Pediatric Diabetic Spending Sees Jump

Healthcare spending for privately insured diabetic children experienced sharp gains between 2011 and 2013.

Spending for children with diabetes who covered by employer-sponsored insurance (ESI) grew faster than for any other age group with diabetes between 2011 and 2013, according to a new study from the Health Care Cost Institute (HCCI).

The report, Per Capita Health Care Spending on Diabetes: 2009-2013, noted that spending on ESI-covered pediatric sufferers of diabetes grew by 7 percent during 2011 to 2012 and 9.6 percent from 2012 to 2013.

Overall, per capita spending for individuals with diabetes younger than age 65 who were covered by ESI grew by 4.1 percent in 2013, nearly double 2012’s increase of 2.2 percent.

The report was based on the healthcare claims of more than 40 million Americans younger than 65 covered by ESI from 2009 to 2013. HCCI identified 5.3 percent of the ESI population as having diagnosed diabetes (type 1 or type 2) in 2013, up from 4.7 percent in 2009.

“The number of people with diabetes continues to grow, as does the health care spending for these individuals,” said HCCI Executive Director David Newman. “We, and others, need to better understand the relationship between spending and actual health outcomes for people with diabetes, particularly children.”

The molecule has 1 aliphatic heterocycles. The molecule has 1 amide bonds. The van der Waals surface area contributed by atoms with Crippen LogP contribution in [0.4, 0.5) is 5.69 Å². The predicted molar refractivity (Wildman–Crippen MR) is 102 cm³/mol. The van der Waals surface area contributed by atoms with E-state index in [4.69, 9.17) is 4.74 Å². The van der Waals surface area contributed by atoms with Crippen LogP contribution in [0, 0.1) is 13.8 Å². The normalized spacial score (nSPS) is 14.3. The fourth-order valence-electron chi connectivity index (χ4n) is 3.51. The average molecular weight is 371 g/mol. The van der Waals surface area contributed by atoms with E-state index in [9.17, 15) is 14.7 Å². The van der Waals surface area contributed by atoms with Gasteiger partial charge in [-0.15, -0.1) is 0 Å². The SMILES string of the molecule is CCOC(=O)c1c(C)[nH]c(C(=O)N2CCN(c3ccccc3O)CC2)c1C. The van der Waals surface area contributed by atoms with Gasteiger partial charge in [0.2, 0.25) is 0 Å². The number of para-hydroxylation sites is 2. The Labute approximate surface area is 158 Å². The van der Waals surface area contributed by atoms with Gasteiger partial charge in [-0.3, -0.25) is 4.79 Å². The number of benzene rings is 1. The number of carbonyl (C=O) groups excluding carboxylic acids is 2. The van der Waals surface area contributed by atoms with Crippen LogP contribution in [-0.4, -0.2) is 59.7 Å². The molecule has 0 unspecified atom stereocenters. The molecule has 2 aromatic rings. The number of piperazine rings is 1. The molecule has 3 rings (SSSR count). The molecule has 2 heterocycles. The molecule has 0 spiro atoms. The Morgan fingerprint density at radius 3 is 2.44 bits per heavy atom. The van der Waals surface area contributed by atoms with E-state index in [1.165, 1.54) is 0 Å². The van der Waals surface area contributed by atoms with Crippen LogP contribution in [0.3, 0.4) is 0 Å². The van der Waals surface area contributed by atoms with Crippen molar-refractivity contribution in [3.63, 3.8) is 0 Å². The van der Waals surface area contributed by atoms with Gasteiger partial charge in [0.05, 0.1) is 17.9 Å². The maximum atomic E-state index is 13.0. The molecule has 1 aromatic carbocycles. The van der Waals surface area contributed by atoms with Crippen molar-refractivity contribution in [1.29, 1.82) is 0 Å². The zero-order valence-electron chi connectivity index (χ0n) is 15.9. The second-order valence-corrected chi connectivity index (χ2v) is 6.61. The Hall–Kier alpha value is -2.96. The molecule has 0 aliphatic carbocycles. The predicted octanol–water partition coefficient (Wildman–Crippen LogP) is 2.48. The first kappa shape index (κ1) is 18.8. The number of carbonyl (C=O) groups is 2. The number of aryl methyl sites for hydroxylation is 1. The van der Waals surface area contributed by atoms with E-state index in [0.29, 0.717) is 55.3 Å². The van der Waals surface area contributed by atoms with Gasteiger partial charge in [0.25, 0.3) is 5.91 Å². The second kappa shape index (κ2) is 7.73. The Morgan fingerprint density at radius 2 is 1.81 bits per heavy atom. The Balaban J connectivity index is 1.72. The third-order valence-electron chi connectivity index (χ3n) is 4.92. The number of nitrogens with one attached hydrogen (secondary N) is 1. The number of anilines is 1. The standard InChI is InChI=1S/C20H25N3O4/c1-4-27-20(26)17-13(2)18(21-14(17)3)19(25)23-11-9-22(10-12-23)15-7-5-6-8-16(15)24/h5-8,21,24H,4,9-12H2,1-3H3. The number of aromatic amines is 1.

In terms of dollars, healthcare spending for children with diabetes grew by $1,361 between 2012 and 2013, which was nearly double the increase for young adults ages 19 to 25 ($753), who saw the second largest increase in spending.

The rise in spending for children with diabetes could be partly chalked up to increased spending on branded insulin. In 2013, $2,511 was spent per child with diabetes on branded insulin, which was more than four times what was spent on branded insulin for middle-aged adults ($589) and pre-Medicare adults ($617).  From 2009 to 2013, per capita spending on branded insulin increased 70 percent (by $1,037) for children.

“Moving forward, it will be important to continue to analyze these spending trends to see what else we can learn about how the way we manage diabetes contributes to its costs,” said HCCI Senior Researcher Amanda Frost.

A growing public health concern, diabetes places a considerable financial burden on individuals. For instance, in 2013, people with diabetes spent $14,999 per capita on healthcare. This was nearly 71 percent ($10,700) more than the $4,305 spent per capita for those without the disease.  

Similarly, out-of-pocket costs are growing for diabetes patients, as well. Diabetes sufferers had nearly double the out-of-pocket per capita costs that were more than double that for people without the disease; to the tune of $1,922 compared to $738. Out-of-pocket spending for diabetes patients grew by 3.4 percent on average annually from 2009 to 2013.

Other key findings:

  • Women with diabetes aged 19 to 54 spent more per capita spending than men of the same age with diabetes. The spending difference was greatest between men and women aged 26 to 44. In that case, women in that range spent $3,300 more in 2013.

  • Pre-Medicare adults aged 55 to 64 with diabetes saw the highest per capita spending for any age group. In 2013, those individuals spent $16,889, which was 3.7 percent higher than in 2012 (a $603 jump).

 

About the Author

David Kopf is the Publisher and Executive Editor of HME Business and DME Pharmacy magazines. Follow him on Twitter at @postacutenews.

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